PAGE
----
Why? Because America is still hooked-up to the Federal Reserve’s money-printing machine. Yes, the Fed has been “tapering”, slowing down the rate at which virtual money is being created. But the sheer scale of quantitative easing, at $45bn a month, remains vast. And don’t forget the “bad news is good news” market mantra. Worrying GDP numbers, after all, increase the chances that the Fed will relent and slow down, or even reverse, it’s tapering exercise, turning up the dial on the funny-money machine, and thus stock prices, anew. That remains the working assumption on Wall Street and across the world’s major equity markets. Forget GDP growth, forget corporate earnings, forget company analysis of any kind, in fact. It’s all about the Fed.
This blatant rigging of Western equity markets has gone on for several years now, with stocks soaring due to QE despite shaky economic fundamentals. While no-one knows when it will end, several technical indicators relating to US stocks have lately turned red. Margin debt, money borrowed by sophisticated investors to fund share sales, having peaked in January, is now falling hard. Trading volumes are also wafer thin, with an average of just 1.8bn shares in S&P500 companies trading daily over the last month, the lowest since 2008.
Again, it’s a mug-game to call the top – far riskier, and much less scientific, for instance, than studying opinion polls to predict domestic voting trends in particular UK constituencies. Be in no doubt, though, the US and several other major stock markets are on an knife-edge, sporting valuations entirely detached from economic reality and propped up by printed money.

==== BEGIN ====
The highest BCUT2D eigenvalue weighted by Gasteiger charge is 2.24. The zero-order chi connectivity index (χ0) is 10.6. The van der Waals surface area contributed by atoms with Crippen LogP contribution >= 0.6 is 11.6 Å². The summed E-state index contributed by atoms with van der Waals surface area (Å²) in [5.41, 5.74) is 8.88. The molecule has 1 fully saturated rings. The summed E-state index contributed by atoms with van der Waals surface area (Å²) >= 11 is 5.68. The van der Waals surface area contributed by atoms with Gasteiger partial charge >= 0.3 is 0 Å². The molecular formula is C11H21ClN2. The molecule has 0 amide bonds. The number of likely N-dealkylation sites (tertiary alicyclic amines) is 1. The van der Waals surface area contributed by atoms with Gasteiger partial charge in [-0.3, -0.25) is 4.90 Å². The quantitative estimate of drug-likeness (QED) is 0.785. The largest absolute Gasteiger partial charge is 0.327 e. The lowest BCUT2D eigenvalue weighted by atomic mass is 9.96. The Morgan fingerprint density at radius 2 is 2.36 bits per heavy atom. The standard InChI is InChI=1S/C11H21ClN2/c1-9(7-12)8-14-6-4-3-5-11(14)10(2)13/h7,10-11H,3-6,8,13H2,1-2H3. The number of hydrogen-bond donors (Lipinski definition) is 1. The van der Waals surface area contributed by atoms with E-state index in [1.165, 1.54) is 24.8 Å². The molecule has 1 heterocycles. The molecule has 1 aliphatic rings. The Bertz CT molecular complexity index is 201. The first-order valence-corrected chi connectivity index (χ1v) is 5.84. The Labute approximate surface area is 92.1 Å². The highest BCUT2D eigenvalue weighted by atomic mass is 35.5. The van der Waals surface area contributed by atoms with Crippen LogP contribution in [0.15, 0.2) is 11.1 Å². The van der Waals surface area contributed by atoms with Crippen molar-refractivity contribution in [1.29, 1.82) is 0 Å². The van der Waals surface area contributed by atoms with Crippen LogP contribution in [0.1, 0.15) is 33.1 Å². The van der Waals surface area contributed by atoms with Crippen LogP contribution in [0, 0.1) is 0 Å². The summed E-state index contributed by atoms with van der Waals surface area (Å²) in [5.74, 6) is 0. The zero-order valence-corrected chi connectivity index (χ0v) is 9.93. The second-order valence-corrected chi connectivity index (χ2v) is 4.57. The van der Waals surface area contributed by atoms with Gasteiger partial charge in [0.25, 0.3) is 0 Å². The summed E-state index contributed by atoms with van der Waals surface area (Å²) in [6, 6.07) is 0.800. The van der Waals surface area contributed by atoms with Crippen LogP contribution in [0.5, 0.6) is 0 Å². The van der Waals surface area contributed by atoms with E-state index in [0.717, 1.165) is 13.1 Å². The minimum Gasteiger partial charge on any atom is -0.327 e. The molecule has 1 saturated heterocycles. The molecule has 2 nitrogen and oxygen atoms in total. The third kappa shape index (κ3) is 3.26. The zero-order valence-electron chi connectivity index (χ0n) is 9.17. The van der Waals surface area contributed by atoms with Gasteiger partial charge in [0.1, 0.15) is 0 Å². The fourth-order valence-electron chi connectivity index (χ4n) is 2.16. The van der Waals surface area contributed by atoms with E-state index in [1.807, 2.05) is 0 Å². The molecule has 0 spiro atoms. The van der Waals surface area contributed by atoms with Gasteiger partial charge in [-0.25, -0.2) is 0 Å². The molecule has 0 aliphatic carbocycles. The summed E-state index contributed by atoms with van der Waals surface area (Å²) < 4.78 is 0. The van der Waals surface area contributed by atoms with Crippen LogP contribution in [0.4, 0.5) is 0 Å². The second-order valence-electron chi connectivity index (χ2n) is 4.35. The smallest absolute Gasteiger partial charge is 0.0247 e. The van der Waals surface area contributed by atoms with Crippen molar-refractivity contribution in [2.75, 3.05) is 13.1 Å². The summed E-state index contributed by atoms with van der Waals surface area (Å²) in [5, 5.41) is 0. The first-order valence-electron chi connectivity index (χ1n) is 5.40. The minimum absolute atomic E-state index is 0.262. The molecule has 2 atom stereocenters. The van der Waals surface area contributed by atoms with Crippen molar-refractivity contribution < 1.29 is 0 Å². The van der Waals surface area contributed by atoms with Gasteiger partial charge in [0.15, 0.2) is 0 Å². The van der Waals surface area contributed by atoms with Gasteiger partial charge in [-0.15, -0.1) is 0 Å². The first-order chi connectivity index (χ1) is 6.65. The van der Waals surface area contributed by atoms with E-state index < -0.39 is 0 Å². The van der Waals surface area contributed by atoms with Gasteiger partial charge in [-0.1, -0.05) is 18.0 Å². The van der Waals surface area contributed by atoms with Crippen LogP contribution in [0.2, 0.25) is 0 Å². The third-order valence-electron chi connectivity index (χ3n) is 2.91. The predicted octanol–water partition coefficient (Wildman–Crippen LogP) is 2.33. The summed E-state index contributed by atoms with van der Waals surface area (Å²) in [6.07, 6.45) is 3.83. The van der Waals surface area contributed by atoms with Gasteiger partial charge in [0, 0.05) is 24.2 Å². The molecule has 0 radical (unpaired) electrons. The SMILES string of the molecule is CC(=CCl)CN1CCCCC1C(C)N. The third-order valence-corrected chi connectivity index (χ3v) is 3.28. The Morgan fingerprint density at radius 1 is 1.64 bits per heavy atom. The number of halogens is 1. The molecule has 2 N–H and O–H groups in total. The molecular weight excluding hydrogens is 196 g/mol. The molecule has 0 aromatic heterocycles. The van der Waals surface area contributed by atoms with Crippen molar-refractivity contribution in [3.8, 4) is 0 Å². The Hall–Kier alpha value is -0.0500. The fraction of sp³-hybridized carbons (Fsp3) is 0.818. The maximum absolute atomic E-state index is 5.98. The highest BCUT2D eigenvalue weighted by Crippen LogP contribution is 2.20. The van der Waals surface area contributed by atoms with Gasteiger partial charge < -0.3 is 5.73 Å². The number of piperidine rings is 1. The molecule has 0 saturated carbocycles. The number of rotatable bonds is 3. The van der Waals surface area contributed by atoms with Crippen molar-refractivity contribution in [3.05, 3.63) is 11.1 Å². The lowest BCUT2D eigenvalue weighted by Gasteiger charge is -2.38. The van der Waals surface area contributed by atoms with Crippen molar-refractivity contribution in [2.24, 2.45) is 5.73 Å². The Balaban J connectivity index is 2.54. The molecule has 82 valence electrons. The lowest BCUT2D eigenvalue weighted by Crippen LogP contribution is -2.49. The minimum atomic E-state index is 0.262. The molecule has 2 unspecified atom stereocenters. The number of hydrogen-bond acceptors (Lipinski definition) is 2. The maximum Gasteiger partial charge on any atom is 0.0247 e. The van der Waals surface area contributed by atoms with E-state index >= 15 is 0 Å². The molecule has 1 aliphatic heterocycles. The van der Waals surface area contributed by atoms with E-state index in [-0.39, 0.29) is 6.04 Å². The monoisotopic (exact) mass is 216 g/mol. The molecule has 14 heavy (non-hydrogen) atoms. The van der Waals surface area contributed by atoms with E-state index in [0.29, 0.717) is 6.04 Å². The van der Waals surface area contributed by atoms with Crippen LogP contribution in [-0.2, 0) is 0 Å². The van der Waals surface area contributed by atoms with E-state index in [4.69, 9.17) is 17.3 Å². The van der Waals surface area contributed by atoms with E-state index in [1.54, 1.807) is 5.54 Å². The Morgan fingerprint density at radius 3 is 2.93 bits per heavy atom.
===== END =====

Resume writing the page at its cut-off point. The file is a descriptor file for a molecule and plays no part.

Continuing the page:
This situation could indeed continue until May 2015 and beyond. The Western world could carry on regardless, with the UK economy strengthening as is now so widely assumed. But such a rosy outcome may not happen – and, however ghastly it is to think about it, these latest US numbers significantly increase that probability.
Then there’s the Eurozone, which accounts for around half of the UK’s overseas commerce. It is really wise to blithely assume that monetary union will remain stable, crisis-free, until the middle of next year and into 2016? Again, I sincerely hope that happens but I have my doubts. Another single currency meltdown, such as we saw in the summer of both 2011 and 2012, would obviously bring instability to UK financial markets and our broader economy too.
The Eurozone remains on the brink of recession. The 18-nation currency bloc expanded a mere 0.2pc during the first quarter, we learnt last week. Of even more concern is that inflation in May was just 0.5pc, worryingly close to deflation – which, if it took hold, could see spending fall off a cliff and widespread household and corporate distress as real debt-burdens soar.
There’s a deflation risk, in my view, because Europe’s zombie banking sector remains moribund, awash with bad debts. As a result lending has contracted every single month since the start of 2012, doing much to explain the eurozone’s economic torpor.
Rather than forcing write-downs, and restructuring the banks, it now looks as if the European Central Bank, against Germany’s better judgment, will soon join its US and American counterparts in conducting overt QE. In the meantime, as ECB boss Mario Draghi told us last week, negative deposits rates will be used to try and finally break the Eurozone’s credit crunch. To say this is an untested, high-risk strategy is an understatement.
Western equity markets are in never-neverland. Western monetary policy is beyond the pale. Yes, the UK recovery may continue, in keeping with the “feel-good factor” political narrative. But that’s a very long way from certain.